There’s a certain irony in analyzing a work such as 2 a.m. with Keats in light of the concept of negative capability, which eschews analysis in favor of embracing mystery and unanswered questions. Keats coined the phrase in a letter to his brothers in 1817, inspired by Shakespeare’s work, which he describes as “being in uncertainties, mysteries, doubts, without any irritable reaching after fact and reason.” Keats’s “Ode to a Nightingale” and “Ode on a Grecian Urn” are examples of his theory—the former musing on mortality (Keats died at the age of twenty-five) and offering no solution on how to deal with the anxieties of impending death; the latter using his imagination to consider the meaning of figures and scenes on an urn and leaving open-ended questions and concluding, famously, “beauty is truth, truth beauty, that is all ye know on earth, and all ye need to know.”
Cleary invokes Keats’s theory in what and how much she chooses to say and in the extensive white space on the page, implying that there is value in that open space and that pursing the moments within those spaces is more important than understanding why those moments exist.
On the surface, this work is an elegy for Lucie Brock-Broido, who died in 2018, coupled with an elegy or reflection on Keats, but that description is too simplistic for the complexity of this work. Cleary’s first poem, “Elegy for Lucie,” begins with “Since your last visit, I’ve listened / for you.” The closeness of this relationship is immediately reflected in what Cleary listens for: a screen door chain against a window, the shift of dishes in a rack. This is the chain that links Cleary to Brock-Broido, the household connection in their lives.
The end of the first page is not the end of the poem—eight stanzas cover four and a half pages. What Cleary offers in words, she also offers in the white spaces of these pages. The stanzas, each one to six lines long, reek of loss: “I was once whole,” “This earth is a lonely fit,” “The elm says Grief and the oak, Grief.”
According to Cleary in a March 2023 interview, “White space is a force in a poem . . . even tiny amounts of white space between parentheses became little alcoves where Keats read his sonnets to me before I responded with my own verse. His words were off page, in another book. But his presence was in the parentheses.” This may not be fully clear to the reader without this comment by Cleary, but those white spaces invite the reader to respond to each stanza before reading the next.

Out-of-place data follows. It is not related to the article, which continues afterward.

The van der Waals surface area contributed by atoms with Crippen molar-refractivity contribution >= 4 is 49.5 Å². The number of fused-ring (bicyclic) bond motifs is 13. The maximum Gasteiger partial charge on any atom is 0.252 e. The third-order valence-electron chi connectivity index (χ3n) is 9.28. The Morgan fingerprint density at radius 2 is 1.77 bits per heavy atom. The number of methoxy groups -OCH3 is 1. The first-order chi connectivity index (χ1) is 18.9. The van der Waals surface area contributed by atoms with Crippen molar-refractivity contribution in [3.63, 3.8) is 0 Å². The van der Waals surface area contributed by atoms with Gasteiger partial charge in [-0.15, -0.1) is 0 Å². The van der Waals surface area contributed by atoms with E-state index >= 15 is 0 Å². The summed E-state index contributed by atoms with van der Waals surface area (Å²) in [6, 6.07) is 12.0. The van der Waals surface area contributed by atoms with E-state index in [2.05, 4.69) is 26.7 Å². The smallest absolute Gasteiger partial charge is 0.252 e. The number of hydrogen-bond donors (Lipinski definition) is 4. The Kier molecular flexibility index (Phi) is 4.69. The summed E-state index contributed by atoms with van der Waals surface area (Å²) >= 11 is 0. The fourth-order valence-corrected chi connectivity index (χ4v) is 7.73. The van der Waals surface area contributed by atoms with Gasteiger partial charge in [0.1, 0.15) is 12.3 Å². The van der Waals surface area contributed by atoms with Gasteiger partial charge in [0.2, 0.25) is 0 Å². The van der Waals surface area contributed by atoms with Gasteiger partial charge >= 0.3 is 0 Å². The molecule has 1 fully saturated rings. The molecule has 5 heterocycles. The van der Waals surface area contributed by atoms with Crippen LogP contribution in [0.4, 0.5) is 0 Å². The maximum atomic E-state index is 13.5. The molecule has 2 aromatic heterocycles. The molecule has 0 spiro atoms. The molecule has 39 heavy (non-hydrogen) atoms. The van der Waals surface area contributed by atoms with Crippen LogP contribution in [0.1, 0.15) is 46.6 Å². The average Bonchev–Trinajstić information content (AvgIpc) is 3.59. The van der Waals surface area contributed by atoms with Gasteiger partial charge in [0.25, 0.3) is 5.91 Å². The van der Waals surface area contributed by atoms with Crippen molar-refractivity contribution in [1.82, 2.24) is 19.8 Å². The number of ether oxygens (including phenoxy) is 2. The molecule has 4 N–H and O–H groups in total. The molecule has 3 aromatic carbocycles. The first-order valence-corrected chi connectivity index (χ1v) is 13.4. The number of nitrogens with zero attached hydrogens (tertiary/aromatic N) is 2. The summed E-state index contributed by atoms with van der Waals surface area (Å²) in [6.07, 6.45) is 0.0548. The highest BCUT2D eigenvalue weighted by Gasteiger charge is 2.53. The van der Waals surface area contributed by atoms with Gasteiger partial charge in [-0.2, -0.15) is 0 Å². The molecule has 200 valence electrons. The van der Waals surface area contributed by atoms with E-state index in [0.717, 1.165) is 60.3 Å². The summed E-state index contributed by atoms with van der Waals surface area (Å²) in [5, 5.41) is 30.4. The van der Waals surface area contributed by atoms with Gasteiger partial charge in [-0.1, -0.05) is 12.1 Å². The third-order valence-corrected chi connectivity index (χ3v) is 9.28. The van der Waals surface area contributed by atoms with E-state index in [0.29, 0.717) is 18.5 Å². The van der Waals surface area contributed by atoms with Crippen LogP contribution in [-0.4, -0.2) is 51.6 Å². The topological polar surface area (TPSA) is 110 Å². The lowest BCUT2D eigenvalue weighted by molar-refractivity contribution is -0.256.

This poem, a true elegy, offers a turn to hope in the last stanza:
for fathoming me.
We are in an interlude.
Cleary reveals the depth of her relationship with Brock-Broido in subsequent poems, continuing to make extensive use of white space. The longest, core poem in the collection is “2 a.m. Keats Visitations,” where Cleary interleaves parentheses, “( ),” between each stanza, the spaces she talks about in her interview.
In Cleary’s interview, she also speaks about how, in art, the constant call and response to the world is conversation: “One of the highest callings of the poet is to read deeply the work of other poets.” As the work endures, time is irrelevant, allowing Cleary to “walk with Keats among the river-sallows in 1819, and simultaneously sit in a rarefied ghost garden with Brock-Broido in 2018.”
Cleary was a hospice nurse, and that allowed her to “comfort Keats. I understood viscerally that he’d endured his brother’s and parents’ deaths, and that he’d anticipated his impending premature and certain death. If solace could be transported across centuries, from the living to the dead, I was determined to offer it.” This explains her affinity and appreciation for Keats’ work and how that work intertwined with the work of Brock-Broido, as well as her relationship with both these poets. The elegy of this collection is for both poets.